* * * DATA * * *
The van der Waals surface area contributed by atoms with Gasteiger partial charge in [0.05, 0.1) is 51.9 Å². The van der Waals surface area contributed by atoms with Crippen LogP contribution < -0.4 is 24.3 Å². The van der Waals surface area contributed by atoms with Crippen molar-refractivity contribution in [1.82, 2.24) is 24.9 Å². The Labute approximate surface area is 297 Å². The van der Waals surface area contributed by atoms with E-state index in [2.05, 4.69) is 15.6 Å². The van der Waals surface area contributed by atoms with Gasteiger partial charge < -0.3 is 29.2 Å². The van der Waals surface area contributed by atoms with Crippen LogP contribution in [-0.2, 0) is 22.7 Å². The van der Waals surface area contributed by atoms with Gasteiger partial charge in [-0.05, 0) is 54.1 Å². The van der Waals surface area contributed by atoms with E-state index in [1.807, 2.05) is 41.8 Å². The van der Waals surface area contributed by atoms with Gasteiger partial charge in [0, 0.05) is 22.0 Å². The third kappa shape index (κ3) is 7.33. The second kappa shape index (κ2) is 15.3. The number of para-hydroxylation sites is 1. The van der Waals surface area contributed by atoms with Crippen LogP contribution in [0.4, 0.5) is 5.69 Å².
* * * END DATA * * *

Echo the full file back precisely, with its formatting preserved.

The van der Waals surface area contributed by atoms with Gasteiger partial charge in [0.05, 0.1) is 51.9 Å². The van der Waals surface area contributed by atoms with Crippen LogP contribution < -0.4 is 24.3 Å². The van der Waals surface area contributed by atoms with Crippen molar-refractivity contribution in [1.82, 2.24) is 24.9 Å². The Labute approximate surface area is 297 Å². The van der Waals surface area contributed by atoms with E-state index in [2.05, 4.69) is 15.6 Å². The van der Waals surface area contributed by atoms with Gasteiger partial charge < -0.3 is 29.2 Å². The van der Waals surface area contributed by atoms with Crippen LogP contribution in [-0.2, 0) is 22.7 Å². The van der Waals surface area contributed by atoms with Gasteiger partial charge in [-0.05, 0) is 54.1 Å². The van der Waals surface area contributed by atoms with E-state index in [1.807, 2.05) is 41.8 Å². The van der Waals surface area contributed by atoms with Gasteiger partial charge in [0, 0.05) is 22.0 Å². The third kappa shape index (κ3) is 7.33. The second kappa shape index (κ2) is 15.3. The number of para-hydroxylation sites is 1. The van der Waals surface area contributed by atoms with Crippen LogP contribution in [0.4, 0.5) is 5.69 Å².